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Norton Anthology of English Literature Vol. 2 : Romantic Period,9780393975680

Norton Anthology of English Literature Vol. 2 : Romantic Period

by
Edition:
7th
ISBN13:

9780393975680

ISBN10:
0393975681
Format:
Paperback
Pub. Date:
12/1/1999
Publisher(s):
W W Norton & Co Inc
List Price: $41.20
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Summary

Collects novels, stories, poems, essays, plays, ballads, and sermons from British authors.

Table of Contents

Preface to the Seventh Edition xvii
Acknowledgments xxvii
The Romantic Period (1785-1830) 1(116)
Introduction
1(21)
Timeline
22(2)
Anna Letitia Barbauld (1743-1825)
24(8)
A Summer Evening's Meditation
24(3)
The Rights of Woman
27(1)
To a Little Invisible Being Who Is Expected Soon to Become Visible
28(1)
Washing-Day
29(2)
Life
31(1)
Charlotte Smith (1749-1806)
32(3)
Elegiac Sonnets
33(1)
Written at the Close of Spring
33(1)
To Sleep
33(1)
To Night
33(1)
Written in the Church-Yard at Middleton in Sussex
34(1)
On Being Cautioned against Walking on an Headland Overlooking the Sea, Because It Was Frequented by a Lunatic
34(1)
The Sea View
35(1)
William Blake (1757-1827)
35(56)
Poetical Sketches
39(1)
To Spring
39(1)
To Autumn
40(1)
To the Evening Star
40(1)
All Religions Are One
41(1)
There Is No Natural Religion [a]
41(1)
There Is No Natural Religion [b]
42(1)
Songs of Innocence and of Experience
43(1)
Songs of Innocence
43(6)
Introduction
43(1)
The Ecchoing Green
43(2)
The Lamb
45(1)
The Little Black Boy
45(1)
The Chimney Sweeper
46(1)
The Divine Image
47(1)
Holy Thursday
47(1)
Nurse's Song
48(1)
Infant Joy
48(1)
Songs of Experience
49(10)
Introduction
49(1)
Earth's Answer
50(1)
The Clod & the Pebble
51(1)
Holy Thursday
51(1)
The Chimney Sweeper
52(1)
Nurse's Song
52(1)
The Sick Rose
52(1)
The Fly
53(1)
The Tyger
54(1)
My Pretty Rose Tree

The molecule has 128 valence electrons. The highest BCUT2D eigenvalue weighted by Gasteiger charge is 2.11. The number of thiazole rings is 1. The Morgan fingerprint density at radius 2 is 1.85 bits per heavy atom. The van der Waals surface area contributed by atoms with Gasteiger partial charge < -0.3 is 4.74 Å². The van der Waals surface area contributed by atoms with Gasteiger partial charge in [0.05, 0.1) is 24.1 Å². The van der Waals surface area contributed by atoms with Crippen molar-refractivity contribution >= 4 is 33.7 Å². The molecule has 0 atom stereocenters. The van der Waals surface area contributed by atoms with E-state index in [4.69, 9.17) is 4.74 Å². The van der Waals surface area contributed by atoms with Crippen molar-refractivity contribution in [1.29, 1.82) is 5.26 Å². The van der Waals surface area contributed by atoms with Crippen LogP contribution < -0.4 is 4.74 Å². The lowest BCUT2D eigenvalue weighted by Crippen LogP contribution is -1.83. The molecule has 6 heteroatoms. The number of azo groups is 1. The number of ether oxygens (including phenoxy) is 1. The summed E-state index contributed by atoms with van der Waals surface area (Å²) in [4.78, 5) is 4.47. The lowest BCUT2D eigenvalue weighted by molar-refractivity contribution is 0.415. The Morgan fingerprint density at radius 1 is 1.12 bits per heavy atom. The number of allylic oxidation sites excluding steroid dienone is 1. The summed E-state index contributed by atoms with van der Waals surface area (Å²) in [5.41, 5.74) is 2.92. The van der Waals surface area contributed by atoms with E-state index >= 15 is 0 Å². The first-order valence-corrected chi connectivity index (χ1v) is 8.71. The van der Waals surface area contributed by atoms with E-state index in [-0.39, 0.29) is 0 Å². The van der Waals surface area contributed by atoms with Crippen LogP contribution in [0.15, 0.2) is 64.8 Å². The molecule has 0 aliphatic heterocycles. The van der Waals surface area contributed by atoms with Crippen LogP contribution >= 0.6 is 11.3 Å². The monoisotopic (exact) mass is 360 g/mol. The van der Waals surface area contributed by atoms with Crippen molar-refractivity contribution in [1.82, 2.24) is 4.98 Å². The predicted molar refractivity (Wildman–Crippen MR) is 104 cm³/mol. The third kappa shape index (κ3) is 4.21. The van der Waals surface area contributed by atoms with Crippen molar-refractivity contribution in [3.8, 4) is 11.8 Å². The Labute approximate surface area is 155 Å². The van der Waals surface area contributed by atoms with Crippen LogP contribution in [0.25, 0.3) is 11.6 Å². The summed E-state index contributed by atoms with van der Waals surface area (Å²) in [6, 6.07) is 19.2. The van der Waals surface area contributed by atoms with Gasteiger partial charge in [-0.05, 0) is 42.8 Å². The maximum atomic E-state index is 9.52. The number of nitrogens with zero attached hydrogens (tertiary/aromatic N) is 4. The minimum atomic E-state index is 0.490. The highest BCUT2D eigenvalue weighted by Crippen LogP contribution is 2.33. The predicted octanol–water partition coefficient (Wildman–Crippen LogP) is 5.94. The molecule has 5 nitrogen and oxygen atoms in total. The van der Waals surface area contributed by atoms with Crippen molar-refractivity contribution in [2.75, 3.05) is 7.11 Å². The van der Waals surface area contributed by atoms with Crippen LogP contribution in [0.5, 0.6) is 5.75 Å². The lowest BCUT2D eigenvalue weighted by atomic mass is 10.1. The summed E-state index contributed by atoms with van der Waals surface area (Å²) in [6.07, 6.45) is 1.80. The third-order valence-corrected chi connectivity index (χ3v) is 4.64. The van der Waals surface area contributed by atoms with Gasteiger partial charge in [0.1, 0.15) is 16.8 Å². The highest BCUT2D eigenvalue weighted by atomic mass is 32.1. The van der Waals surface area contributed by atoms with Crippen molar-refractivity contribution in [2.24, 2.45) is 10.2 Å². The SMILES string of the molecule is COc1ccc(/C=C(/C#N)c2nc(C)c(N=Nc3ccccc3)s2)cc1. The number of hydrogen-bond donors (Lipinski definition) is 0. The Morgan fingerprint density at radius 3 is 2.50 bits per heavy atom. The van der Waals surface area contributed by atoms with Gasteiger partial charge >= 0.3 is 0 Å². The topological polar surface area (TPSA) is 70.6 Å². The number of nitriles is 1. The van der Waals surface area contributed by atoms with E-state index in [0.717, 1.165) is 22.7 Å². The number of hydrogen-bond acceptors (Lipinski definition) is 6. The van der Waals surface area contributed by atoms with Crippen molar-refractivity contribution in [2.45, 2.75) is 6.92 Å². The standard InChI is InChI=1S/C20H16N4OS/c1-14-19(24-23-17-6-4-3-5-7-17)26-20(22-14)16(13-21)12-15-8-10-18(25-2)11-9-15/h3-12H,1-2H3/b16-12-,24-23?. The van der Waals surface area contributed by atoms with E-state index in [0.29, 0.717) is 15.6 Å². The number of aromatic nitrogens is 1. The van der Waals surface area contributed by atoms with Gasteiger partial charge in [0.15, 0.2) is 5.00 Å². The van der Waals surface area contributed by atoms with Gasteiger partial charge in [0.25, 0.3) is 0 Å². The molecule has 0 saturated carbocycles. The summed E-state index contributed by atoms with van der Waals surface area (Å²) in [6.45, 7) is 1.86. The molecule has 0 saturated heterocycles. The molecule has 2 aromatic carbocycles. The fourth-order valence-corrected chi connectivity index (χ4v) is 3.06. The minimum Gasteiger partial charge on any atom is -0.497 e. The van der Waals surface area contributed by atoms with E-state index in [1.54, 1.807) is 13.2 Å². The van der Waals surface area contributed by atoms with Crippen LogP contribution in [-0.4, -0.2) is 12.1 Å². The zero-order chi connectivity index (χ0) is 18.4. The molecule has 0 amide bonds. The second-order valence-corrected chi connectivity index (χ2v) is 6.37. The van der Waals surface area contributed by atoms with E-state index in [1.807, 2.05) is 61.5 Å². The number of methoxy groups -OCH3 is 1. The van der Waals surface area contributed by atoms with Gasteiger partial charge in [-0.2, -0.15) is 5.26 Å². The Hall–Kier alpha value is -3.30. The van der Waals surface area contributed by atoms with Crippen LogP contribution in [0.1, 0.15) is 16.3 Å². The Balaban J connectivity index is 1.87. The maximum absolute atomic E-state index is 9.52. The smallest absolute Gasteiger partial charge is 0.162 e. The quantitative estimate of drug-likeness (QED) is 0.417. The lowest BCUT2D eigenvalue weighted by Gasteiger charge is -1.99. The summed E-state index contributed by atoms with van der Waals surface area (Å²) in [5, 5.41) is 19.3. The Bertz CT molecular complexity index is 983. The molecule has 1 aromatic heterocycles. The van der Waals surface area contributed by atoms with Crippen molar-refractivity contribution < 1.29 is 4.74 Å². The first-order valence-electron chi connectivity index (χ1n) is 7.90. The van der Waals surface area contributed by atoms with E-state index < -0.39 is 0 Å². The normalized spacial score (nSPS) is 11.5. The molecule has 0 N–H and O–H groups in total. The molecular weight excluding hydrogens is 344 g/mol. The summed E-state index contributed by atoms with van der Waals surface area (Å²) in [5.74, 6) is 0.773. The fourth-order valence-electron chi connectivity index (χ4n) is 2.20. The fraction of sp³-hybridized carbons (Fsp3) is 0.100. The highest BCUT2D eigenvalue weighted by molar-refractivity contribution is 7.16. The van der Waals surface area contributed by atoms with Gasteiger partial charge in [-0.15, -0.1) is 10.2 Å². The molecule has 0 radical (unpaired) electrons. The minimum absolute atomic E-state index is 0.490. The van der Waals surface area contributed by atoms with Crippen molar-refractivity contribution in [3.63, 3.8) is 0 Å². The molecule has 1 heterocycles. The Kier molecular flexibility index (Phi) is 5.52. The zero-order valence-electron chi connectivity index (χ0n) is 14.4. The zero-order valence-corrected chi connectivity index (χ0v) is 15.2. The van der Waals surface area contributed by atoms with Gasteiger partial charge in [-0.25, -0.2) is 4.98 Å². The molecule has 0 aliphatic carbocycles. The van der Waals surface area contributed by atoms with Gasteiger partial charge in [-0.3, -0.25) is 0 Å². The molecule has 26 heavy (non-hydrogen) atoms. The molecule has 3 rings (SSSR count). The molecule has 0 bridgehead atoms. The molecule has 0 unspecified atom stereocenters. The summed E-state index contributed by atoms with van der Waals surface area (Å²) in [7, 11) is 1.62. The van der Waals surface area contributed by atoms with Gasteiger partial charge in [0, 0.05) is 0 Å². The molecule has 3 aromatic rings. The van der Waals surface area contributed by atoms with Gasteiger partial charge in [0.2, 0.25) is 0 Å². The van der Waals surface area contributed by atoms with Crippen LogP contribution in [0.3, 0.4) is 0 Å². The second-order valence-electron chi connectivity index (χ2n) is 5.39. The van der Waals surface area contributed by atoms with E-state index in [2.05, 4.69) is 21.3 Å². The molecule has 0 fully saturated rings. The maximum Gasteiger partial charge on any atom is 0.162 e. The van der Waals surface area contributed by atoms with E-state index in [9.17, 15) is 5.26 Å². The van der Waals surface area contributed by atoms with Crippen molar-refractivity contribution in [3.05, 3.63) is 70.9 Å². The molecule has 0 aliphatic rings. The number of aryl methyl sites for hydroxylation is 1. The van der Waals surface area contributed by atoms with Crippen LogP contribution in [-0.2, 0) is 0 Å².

55(1)
Ah Sun-flower
55(1)
The Garden of Love
56(1)
London
56(1)
The Human Abstract
57(1)
Infant Sorrow
57(1)
A Poison Tree
58(1)
To Tirzah
58(1)
A Divine Image
59(1)
The Book of Thel
59(5)
Visions of the Daughters of Albion
64(8)
The Marriage of Heaven and Hell
72(10)
A Song of Liberty
82(2)
Blake's Notebook
84(1)
Mock on, Mock on, Voltaire, Rousseau
84(1)
Never pain to tell thy love
84(1)
I asked a thief
85(1)
And did those feet
85(1)
From A Vision of the Last Judgment
86(2)
Two Letters on Sight and Vision
88(3)
Mary Robinson (1758-1800)
91(8)
London's Summer Morning
92(1)
January, 1795
93(1)
The Poor Singing Dame
94(2)
The Haunted Beach
96(2)
To the Poet Coleridge
98(1)
Robert Burns (1759-1796)
99(18)
Green grow the rashes
101(1)
Holy Willie's Prayer
102(3)
To a Mouse
105(1)
To a Louse
106(2)
Auld Lang Syne
108(1)
Afton Water
108(1)
Tam o' Shanter: A Tale
109(5)
Robert Bruce's March to Bannockburn
114(1)
A Red, Red Rose
115(1)
Song: For a' that and a' that
116(1)
THE FRENCH REVOLUTION AND THE ``SPIRIT OF THE AGE'' 117
English Controversy About the Revolution
117
From a Discourse on the Love of Our Country
118
Richard Price
From Reflections on the Revolution in France
121
Edmund Burke
From A Vindication of the Rights of Men
128
Mary Wollstonecraft
From Rights of Man
133
Thomas Paine
Apocalyptic Expectations by Preachers and Poets
137
From The Three Woe-Trumpets
139
Elhanan Winchester
From The Present State of Europe Compared with Antient Prophecies
143
Joseph Priestley
From The French Revolution
144
William Blake
From America: A Prophecy
146
From Joan of Arc: An Epic Poem
147
Robert Southey
From Descriptive Sketches
149
William Wordsworth